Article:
This does look imbalanced, and although I suspect that both countries would have a reasonable basis to believe that the extraditee had committed the offence, the treaty needs to be balanced. Incidentally, Britain has the same extradition arrangement with 24 other countries and there’s no outcry over that. I guess anti-Norwayism hasn’t really taken off yet. But the treaty’s fairness or unfairness isn’t the issue in this case anyway; the government couldn’t just overrule it, so protesting it won’t save Gary.
 
The last complaint made is about the sentencing. In the UK, Gary would be prosecuted under the Misuse of Computers Act and would face a maximum of 5 years in prison. In the US, each charge against him carries a maximum sentence of 10 years – he has seven charges against him from the Virginian court, so it could be up to 70. (These differences in sentences possibly have something to do with Gary’s reticence to be extradited.)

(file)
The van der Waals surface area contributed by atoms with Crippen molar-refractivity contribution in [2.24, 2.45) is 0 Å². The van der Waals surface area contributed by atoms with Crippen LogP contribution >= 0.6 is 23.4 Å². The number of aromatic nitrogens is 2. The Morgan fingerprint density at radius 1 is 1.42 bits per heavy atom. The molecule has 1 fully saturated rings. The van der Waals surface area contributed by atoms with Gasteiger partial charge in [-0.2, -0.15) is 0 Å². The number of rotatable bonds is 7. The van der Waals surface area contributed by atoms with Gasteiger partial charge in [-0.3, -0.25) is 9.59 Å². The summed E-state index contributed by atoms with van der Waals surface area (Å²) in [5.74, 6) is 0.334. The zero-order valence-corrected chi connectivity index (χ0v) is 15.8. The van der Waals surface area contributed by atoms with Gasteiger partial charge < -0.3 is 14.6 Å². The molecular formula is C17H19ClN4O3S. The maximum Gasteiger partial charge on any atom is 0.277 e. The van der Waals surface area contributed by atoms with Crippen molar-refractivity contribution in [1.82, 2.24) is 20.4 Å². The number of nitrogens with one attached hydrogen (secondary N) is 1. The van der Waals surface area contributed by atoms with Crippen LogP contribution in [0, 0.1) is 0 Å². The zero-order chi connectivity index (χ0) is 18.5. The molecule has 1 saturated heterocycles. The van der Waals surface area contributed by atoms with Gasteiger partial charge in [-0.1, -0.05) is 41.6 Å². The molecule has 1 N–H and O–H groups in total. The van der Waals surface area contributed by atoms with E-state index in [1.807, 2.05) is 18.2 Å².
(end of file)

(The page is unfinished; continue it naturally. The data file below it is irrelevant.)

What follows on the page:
But let’s be realistic; he won’t go to prison for 70 years. For a start, even if he were convicted of all seven offences and given 10 years for each, it’s likely that they’d run concurrently.
 
Gary was actually offered a plea bargain that would’ve meant he’d have served 6-12 months in a US jail and 6-12 in the UK, but he rejected it. This was a bit silly.
 
Whatever your thoughts on the US-UK extradition rules, it’s pretty clear that Gary McKinnon has been a naughty boy. He’s not some pitiful waif; he’s a 43-year-old man, and if 43-year-old men deliberately access government computers, they’ll be punished.
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vhcle-09:global notes
Jamie Thunder is an English language undergraduate at Cardiff University, Wales. He writes for and sub-edits his student newspaper, www.gairrhydd.com. His interests include current affairs and bad puns, and he hopes this will equip him for a career in journalism.

Read other articles by Jamie Thunder:

Notes from a Small Island
NHS